The recipient was Martin P. Clausen, a historian from Alexandria, Virginia in the employ of the U.S. Army Air Forces (now the U.S. Air Force).
A U.S. Senate committee filed a lawsuit against the Franklin D. Roosevelt Library for the right to examine all of F.D.R.’s papers. Director Shipman and the other two committee members, as well as F.D.R.’s successor, President Harry S. Truman, asserted that the public could not have access to the collection until after Shipman’s committee had been able to peruse each document to ascertain if it had sensitive information.
After nearly three years in the legal system, a court ruled that the Franklin D. Roosevelt Library’s collections were property of the U.S. Government, and authorized the trio of Director Shipman, Mr. Rosenman, and Ms. Tully to decide if some papers had information that was too sensitive to share with the public. According to the F.D.R.P.L.M., “Information was considered sensitive if it would give away government secrets or if it would embarrass people who were still living. Members of the US Senate, however, believed the collection held vital information for their investigations into both Arabian oil deals and WWII contracts.”
The U.S. Senate committee was eventually able to examine most of the papers, but the committee investigators found nothing relevant to its investigations. The trio were able to process 85% of the collection by 1950. The public finally gained access to those materials on March 17, 1950.
Although the F.D.R. Presidential Library & Museum in the N.A.R.A. system, there are also presidential libraries operated by organizations other than the U.S. Government, the eldest of which predates the F.D.R. Presidential Library & Museum. The Rutherford B. Hayes Presidential Center in Fremont, Ohio, is operated by the Ohio Historical Society and the Hayes Foundation, the Hayes family having set aside their estate, Spiegel Grove, for the purpose of housing the Hayes Library in 1911.
It opened in 1916 with holdings that included his 12,000-volume personal library and his professional papers from his days as an army officer during the Civil War and a politician. Major General Rutherford B. Hayes (1822-1893) represented Ohio in Congress, served as Governor of Ohio, and won a disputed election as President of the United States in 1876.
The Fred W. Smith National Library for the Study of George Washington at Mount Vernon, which opened to the public on Friday, September 27, 2013, is housed in a 45,000-square-foot facility on the grounds of the president’s Mount Vernon estate – now George Washington’s Mount Vernon Estate, Museum & Gardens – which has been owned by the Mount Vernon Ladies’ Association since 1858. The Fred W. Smith National Library for the Study of George Washington is a repository of Washington’s books, correspondence, and papers. The Mount Vernon Ladies’ Association is also calling it George Washington’s Presidential Library.
The Abraham Lincoln Presidential Library & Museum is part of the state government under the umbrella of the Illinois Historic Preservation Agency and is funded in part privately through the Abraham Lincoln Presidential Library Foundation. It began as the Illinois State Historical Library, which the Illinois General Assembly established in 1889 as a repository for the state’s political, social, and religious history. The Abraham Lincoln Presidential Library opened in 2004 and the Abraham Lincoln Presidential Museum was dedicated on April 19, 2005, in a ceremony attended by President George W. Bush, First Lady Laura Bush, future president and then U.S. Senator Barack Hussein Obama, Jr.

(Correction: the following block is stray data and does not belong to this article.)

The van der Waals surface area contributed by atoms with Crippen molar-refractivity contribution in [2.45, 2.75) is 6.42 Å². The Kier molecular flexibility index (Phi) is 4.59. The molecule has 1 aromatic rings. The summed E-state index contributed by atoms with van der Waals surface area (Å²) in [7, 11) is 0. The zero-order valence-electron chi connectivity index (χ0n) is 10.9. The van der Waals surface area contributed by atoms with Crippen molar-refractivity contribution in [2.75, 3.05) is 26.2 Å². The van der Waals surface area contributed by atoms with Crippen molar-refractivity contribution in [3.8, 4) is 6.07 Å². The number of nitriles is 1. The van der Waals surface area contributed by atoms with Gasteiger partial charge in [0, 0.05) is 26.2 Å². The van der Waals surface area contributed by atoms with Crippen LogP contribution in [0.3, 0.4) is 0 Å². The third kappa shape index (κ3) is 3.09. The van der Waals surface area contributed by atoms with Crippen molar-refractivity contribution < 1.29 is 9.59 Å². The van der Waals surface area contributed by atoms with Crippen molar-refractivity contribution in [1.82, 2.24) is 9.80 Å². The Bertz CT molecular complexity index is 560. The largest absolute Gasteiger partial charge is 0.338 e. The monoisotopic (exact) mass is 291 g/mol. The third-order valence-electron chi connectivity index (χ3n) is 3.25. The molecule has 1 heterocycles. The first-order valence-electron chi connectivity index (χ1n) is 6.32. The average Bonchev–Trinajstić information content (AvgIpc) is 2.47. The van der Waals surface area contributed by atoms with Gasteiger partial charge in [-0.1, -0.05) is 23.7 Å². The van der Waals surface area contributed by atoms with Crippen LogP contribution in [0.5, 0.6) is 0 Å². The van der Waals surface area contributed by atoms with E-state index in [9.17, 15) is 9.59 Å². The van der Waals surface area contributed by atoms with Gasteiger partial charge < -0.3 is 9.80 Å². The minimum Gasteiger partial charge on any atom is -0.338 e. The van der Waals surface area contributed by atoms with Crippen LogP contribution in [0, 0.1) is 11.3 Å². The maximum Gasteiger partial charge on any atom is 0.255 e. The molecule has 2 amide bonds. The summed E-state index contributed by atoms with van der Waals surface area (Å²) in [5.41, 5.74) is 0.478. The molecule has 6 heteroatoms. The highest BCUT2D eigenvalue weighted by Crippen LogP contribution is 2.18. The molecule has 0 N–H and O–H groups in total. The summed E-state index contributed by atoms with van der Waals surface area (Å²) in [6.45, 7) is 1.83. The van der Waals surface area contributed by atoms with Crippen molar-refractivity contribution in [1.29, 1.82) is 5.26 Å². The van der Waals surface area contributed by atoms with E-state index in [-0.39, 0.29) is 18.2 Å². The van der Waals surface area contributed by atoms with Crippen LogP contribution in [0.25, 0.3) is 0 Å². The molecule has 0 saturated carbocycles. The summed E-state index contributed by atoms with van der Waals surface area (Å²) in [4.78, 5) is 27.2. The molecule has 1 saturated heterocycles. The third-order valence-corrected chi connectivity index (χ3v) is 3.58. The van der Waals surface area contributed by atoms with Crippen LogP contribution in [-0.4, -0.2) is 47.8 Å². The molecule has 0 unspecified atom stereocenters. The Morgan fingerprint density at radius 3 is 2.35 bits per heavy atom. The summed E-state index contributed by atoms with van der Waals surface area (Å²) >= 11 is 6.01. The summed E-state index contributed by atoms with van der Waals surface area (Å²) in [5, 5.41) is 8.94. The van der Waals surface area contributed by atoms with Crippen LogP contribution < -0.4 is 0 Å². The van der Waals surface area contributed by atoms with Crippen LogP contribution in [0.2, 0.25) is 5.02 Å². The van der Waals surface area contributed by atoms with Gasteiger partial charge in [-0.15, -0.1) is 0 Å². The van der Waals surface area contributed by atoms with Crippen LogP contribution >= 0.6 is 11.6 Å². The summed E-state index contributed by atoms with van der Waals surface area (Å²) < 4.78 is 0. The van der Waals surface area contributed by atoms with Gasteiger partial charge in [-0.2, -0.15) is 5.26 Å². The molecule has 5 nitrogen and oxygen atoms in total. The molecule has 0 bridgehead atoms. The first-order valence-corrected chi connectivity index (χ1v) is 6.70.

Harry Lloyd Hopkins (1890-1946) had headed the Temporary Emergency Relief Agency for F.D.R. when the latter was Governor of New York. F.D.R. subsequently brought him to Washington, D.C. in 1933 to head Federal Emergency Relief Administration (F.E.R.A.), the Civil Works Administration (C.W.A.) in 1933-34, and the Works Progress Administration (W.P.A.). Hopkins served as U.S. Secretary of Commerce from December of 1938 to September of 1940. Hopkins was one of F.D.R.’s closest advisors and lived at the White House during much of World War II, from May of 1940 to December of 1943. F.D.R. used him as an emissary to British Prime Minister Winston Churchill (1874-1965). Both F.D.R. and his successor, President Harry S. Truman (1884-1972), used him as an emissary to Soviet tyrant Joseph Stalin (1878-1953). [The latter’s official titles were General Secretary of the Executive Committee of the Community Party of the Soviet Union, Chairman of the Council of Ministers, and People’s Commissar of Defense.] Hopkins supervised the Lend-Lease Program, under which the U.S. shipped supplies to the U.K., Free France, the Republic of China, the Soviet Union, and other allies in the war against the Axis Powers. He closely supervised the shipment of supplies to the U.K., the Republic of China, and, after Nazi Germany broke its treaty with the Soviet Union (that called for both states to invade and divide Poland), the Soviet Union. Samuel I. Rosenman (1896-1973) was a presidential advisor and speechwriter for Roosevelt and Truman. He was the first Special Counsel (now called White House Counsel). Grace Tully (1900-1948) was an active Democratic Party member who went from being secretary to Patrick Cardinal Hayes (1867-1938), Archbishop of New York (1919-1938) to working for the Democratic National Committee, which assigned her to work for Eleanor Roosevelt at a time when Mrs. Roosevelt was helping to organize support for New York Governor Al Smith (1873-1944), who was the Democratic Party’s presidential candidate in 1928. [Al Smith, like Ms. Tully, was a Roman Catholic. His candidacy both galvanized Catholic voters who rallied around him on the one hand and Protestants (especially Lutherans and Southern Baptists) who harbored anti-Catholic views and supporters of Prohibition on the other hand. The Republican candidate Herbert Hoover (1874-1964) won in a landslide.] Ms. Tully joined the staff of F.D.R. later in 1928 when he became the New York Democratic Party’s gubernatorial candidate. She became the assistant to his personal secretary, Marguerite Alice (“Missy”) LeHand (1898-1944). [Like Al Smith and Grace Tully, she was a Catholic.] Ms. Tully frequently accompanied F.D.R. when he went to Springwood, Shangri-La (the presidential retreat now called Camp David), and the Little White House (F.D.R.’s private residence in Warm Springs, Georgia). When Missy LeHand suffered a stroke in 1941, Grace Tully succeeded her as F.D.R.’s private secretary. Unlike Ms. LeHand, Ms. Tully was never rumored to be his mistress. She was with him when he died at the Little White House. She subsequently became executive Secretary of the Franklin D. Roosevelt Foundation. In 1955, she went to work for the Senate Democratic Policy Committee, where she worked with Senate Majority Leader (and future President of the United States) Lyndon Baines Johnson (1908-1973). She remained with the Senate Democratic Policy Committee until her retirement in 1965.